The moon between Saggitarius and Scorpius over Vogelsang HSC. Copyright © 2004 James McGrew.
I often give astronomy presentations when I'm at Vogelsang because the high elevation (about 10,200 ft above sea level) means less atmosphere between our eyes and the stars. Coupled with little or no light pollution, we can view so many stars that on a moonless night, somebody not acquainted with the constellations easily gets confused by the myriad of stars that fill the sky. However, when the moon shines, it obscures all but the brightest stars, making constellations clearly visible as seen in this image. Scorpius on the right is seen with its head in the upper right corner of the image, and the tail extending down behind the trees, and the stinger curving up below and to the right of the moon. Antares (a red supergiant) serves as the heart of the scorpion. The position of the moon, near Saggitarius in this image also happens to lie approximately in the path of view directly to the center of the Milky Way Galaxy.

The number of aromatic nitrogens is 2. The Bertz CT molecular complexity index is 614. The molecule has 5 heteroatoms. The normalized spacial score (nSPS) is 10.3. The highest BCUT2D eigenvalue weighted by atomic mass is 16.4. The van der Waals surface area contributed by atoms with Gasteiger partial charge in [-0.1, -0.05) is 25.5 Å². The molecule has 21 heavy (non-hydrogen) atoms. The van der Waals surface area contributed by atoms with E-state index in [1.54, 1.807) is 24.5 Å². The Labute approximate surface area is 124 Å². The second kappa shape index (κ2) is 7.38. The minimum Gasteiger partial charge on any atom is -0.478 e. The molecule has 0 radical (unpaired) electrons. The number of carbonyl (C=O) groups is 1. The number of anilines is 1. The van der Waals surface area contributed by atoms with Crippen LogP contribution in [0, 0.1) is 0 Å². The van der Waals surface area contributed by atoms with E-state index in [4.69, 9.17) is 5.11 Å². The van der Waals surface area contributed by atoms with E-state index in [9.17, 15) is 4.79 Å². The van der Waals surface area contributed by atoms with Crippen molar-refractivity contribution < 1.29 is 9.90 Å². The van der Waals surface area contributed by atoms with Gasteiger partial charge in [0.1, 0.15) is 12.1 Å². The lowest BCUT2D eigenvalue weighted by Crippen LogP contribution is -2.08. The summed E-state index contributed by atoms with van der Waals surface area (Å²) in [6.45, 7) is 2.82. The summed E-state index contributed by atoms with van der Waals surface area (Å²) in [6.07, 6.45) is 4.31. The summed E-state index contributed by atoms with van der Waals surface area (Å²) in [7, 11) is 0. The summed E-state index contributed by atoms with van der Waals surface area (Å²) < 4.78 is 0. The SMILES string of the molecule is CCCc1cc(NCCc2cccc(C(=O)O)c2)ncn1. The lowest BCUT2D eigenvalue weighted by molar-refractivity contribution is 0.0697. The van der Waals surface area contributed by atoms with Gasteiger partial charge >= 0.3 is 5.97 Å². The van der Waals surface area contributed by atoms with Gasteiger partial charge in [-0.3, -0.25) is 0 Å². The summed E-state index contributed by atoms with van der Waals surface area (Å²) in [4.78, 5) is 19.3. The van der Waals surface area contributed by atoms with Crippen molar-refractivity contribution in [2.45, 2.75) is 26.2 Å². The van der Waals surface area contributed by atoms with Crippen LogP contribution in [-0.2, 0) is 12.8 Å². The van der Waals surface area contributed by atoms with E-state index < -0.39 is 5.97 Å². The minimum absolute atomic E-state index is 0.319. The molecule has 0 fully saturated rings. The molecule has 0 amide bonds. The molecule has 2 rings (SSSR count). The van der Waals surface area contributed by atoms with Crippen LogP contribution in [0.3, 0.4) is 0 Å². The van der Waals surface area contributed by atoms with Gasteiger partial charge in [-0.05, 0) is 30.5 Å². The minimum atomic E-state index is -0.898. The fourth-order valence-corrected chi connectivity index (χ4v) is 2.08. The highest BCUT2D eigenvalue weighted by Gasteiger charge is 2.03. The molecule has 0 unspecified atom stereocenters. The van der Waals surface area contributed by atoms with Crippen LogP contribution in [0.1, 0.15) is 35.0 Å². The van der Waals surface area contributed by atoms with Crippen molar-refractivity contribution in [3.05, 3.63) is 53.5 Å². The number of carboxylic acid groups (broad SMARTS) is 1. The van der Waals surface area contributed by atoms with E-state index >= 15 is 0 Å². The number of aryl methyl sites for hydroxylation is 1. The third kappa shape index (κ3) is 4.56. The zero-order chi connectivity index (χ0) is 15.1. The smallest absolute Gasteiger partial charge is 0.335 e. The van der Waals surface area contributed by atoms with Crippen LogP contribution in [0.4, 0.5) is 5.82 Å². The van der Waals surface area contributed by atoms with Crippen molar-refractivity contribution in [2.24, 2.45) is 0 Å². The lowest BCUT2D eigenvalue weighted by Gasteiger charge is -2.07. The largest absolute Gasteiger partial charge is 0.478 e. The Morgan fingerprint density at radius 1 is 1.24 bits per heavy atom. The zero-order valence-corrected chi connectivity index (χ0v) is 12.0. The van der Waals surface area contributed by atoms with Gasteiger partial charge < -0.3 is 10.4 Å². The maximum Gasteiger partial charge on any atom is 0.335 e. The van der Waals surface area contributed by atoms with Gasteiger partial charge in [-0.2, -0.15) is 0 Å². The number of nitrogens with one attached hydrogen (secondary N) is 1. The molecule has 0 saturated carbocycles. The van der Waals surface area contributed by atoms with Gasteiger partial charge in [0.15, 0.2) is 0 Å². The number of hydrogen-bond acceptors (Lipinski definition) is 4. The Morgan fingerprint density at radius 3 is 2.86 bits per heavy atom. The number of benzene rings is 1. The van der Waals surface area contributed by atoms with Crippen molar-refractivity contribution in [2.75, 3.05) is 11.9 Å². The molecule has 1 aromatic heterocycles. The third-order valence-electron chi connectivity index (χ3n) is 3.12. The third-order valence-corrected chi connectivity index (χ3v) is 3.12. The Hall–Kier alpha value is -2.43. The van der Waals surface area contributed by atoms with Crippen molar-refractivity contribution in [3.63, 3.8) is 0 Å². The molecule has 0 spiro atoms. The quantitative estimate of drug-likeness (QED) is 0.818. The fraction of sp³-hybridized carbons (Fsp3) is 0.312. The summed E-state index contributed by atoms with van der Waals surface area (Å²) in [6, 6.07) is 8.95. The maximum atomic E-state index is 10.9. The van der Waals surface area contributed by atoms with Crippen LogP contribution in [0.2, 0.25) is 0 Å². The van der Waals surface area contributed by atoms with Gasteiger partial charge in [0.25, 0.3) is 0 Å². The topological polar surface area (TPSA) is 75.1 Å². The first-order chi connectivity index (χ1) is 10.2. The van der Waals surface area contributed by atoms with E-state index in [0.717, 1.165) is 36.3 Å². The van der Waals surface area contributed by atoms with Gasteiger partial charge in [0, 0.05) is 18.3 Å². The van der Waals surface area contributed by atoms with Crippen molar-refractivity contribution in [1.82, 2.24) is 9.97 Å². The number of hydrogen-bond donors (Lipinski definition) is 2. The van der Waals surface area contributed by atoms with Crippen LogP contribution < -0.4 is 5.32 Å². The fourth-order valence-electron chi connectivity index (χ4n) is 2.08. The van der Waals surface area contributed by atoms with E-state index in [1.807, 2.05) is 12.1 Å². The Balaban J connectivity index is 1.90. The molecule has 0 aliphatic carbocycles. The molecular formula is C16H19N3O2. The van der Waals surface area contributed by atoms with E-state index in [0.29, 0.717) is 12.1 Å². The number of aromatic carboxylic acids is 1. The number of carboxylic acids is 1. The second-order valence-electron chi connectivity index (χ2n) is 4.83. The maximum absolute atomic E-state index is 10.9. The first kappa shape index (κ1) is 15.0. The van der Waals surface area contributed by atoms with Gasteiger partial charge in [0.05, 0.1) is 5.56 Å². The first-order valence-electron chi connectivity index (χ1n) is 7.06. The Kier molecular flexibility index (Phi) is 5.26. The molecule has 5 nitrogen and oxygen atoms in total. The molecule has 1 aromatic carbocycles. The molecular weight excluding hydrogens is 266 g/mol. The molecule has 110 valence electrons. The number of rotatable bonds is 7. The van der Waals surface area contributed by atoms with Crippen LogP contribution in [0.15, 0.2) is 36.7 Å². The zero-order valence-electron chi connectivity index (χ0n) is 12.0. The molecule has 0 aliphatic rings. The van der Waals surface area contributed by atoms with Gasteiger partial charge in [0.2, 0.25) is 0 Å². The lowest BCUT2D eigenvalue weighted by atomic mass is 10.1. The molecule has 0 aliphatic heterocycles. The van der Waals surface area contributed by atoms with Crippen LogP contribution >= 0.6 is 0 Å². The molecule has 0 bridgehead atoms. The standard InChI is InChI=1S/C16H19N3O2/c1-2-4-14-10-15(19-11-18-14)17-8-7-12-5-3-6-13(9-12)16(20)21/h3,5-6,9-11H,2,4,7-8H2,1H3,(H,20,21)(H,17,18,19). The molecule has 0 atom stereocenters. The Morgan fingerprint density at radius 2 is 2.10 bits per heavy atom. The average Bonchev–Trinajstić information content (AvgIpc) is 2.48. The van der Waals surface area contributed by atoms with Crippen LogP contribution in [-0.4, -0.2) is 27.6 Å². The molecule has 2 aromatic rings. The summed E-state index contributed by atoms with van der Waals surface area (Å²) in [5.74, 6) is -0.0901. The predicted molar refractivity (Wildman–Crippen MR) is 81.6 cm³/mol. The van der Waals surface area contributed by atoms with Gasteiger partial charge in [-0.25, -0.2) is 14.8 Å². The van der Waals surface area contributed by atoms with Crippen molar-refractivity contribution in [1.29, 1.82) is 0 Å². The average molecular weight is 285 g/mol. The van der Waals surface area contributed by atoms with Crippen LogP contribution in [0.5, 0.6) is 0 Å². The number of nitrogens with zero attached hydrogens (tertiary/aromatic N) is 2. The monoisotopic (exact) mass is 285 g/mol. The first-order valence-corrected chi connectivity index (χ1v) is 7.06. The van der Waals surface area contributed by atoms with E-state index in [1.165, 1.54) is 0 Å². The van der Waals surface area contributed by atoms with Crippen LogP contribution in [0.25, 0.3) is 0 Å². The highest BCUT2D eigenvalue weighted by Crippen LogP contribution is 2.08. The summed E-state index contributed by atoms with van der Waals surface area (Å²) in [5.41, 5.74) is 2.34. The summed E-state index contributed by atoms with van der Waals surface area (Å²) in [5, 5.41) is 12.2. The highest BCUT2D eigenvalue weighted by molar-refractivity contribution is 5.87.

vogelsang high campfull moonsaggitariusscorpiusstarshigh sierravogelsang